As the Colorado Springs Gazette's Tom Roeder reports, Rep. Doug Lamborn of Colorado Springs is sort of worried about the consequences of a shutdown of the federal government in his party's increasingly desperate battle to kill the Affordable Care Act, a.k.a. Obamacare. After all:
A government shutdown should be avoided, Lamborn said. In his military-heavy 5th Congressional District, as much as 40 percent of the economy is based on Pentagon spending.
The Defense Department has warned that a shutdown would delay paychecks for troops and payment on contracts. It would be the first time since the Revolutionary War that the military has delayed pay during wartime.
"No one wants a government shutdown," Lamborn said.
With that said, gentle reader,
[H]e might embrace a shutdown if it puts a wooden stake in Obamacare.
"As bad as a delay of pay would be, we have to remember that Obamacare is causing tremendous turmoil in the economy," Lamborn said. [Pols emphasis]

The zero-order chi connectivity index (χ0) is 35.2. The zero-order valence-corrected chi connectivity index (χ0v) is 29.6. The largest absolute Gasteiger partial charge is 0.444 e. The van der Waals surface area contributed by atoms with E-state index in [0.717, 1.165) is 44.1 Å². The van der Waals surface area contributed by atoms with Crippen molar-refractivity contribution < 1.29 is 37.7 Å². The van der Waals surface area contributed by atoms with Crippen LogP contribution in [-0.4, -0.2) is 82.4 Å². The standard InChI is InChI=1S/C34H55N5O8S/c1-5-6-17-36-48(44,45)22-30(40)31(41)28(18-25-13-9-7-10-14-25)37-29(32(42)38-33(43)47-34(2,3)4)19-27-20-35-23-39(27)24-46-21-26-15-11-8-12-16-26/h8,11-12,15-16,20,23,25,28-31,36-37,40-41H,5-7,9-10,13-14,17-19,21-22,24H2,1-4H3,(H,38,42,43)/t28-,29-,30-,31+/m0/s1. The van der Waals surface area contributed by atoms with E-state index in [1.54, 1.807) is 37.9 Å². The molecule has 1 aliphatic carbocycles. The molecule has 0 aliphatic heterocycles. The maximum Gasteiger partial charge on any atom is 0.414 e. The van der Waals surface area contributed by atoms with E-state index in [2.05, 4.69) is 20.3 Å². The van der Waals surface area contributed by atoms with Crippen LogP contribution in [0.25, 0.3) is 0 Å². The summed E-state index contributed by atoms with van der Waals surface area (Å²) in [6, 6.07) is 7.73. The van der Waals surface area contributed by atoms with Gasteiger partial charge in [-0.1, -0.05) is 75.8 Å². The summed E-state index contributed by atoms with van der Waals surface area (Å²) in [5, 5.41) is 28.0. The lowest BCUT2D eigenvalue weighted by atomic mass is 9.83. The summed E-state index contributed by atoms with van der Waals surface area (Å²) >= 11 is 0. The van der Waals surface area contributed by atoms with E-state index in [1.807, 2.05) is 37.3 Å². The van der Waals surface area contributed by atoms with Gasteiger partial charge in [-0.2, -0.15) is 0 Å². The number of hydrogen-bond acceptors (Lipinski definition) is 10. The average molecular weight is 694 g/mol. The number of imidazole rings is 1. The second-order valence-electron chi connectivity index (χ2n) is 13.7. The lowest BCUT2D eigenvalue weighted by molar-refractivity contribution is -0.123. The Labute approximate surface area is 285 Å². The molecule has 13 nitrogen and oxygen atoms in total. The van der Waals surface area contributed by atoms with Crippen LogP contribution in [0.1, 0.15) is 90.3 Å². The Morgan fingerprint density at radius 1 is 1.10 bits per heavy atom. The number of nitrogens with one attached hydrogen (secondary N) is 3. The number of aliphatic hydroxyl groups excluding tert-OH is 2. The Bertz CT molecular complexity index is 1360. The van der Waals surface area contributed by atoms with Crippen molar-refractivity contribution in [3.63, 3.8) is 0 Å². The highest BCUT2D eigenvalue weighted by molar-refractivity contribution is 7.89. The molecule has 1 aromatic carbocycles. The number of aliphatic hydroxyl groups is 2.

We seriously doubt the soldiers and defense contractors in his district would agree with that tradeoff. But the fact is, Lamborn's boilerplate rhetoric, and his party's endless fiscal brinkmanship, has always conflicted with the massive economic dependency of the 5th District on government funding and spending. It's a conflict that has been thrown in sharp relief over and over, from Lamborn's hypocritical disaster relief requests–after accusing the administration of using disaster relief to curry political favor, and voting against Hurricane Sandy relief–to the local business Mitt Romney toured last year that received a pile of stimulus money.
F. Scott Fitzgerald once famously wrote that "the test of a first-rate intelligence is the ability to hold two opposing ideas in mind at the same time and still retain the ability to function." If Rep. Lamborn is any guide, Fitzgerald was mistaken–we don't know anybody who'd call him a "first-rate intelligence." At the very least, Lamborn is not living up to the "ability to function" part.
Which is, of course, the part that matters.